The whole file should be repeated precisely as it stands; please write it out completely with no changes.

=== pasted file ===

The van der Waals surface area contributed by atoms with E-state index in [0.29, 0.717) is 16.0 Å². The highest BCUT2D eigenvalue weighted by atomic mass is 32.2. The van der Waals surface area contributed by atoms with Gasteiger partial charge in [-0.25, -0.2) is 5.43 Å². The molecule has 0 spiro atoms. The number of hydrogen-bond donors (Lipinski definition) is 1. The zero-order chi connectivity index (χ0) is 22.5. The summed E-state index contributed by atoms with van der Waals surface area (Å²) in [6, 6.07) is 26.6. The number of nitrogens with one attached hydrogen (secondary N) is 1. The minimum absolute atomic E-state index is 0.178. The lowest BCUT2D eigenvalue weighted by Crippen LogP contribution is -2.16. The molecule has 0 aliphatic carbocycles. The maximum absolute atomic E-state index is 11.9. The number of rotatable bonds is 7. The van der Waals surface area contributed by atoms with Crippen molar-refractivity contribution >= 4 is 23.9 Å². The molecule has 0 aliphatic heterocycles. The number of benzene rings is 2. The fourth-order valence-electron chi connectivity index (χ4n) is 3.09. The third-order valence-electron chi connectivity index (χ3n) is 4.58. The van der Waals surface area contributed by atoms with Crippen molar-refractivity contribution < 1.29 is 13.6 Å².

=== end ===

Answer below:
The van der Waals surface area contributed by atoms with E-state index in [0.29, 0.717) is 16.0 Å². The highest BCUT2D eigenvalue weighted by atomic mass is 32.2. The van der Waals surface area contributed by atoms with Gasteiger partial charge in [-0.25, -0.2) is 5.43 Å². The molecule has 0 spiro atoms. The number of hydrogen-bond donors (Lipinski definition) is 1. The zero-order chi connectivity index (χ0) is 22.5. The summed E-state index contributed by atoms with van der Waals surface area (Å²) in [6, 6.07) is 26.6. The number of nitrogens with one attached hydrogen (secondary N) is 1. The minimum absolute atomic E-state index is 0.178. The lowest BCUT2D eigenvalue weighted by Crippen LogP contribution is -2.16. The molecule has 0 aliphatic carbocycles. The maximum absolute atomic E-state index is 11.9. The number of rotatable bonds is 7. The van der Waals surface area contributed by atoms with Crippen molar-refractivity contribution >= 4 is 23.9 Å². The molecule has 0 aliphatic heterocycles. The number of benzene rings is 2. The fourth-order valence-electron chi connectivity index (χ4n) is 3.09. The third-order valence-electron chi connectivity index (χ3n) is 4.58. The van der Waals surface area contributed by atoms with Crippen molar-refractivity contribution < 1.29 is 13.6 Å².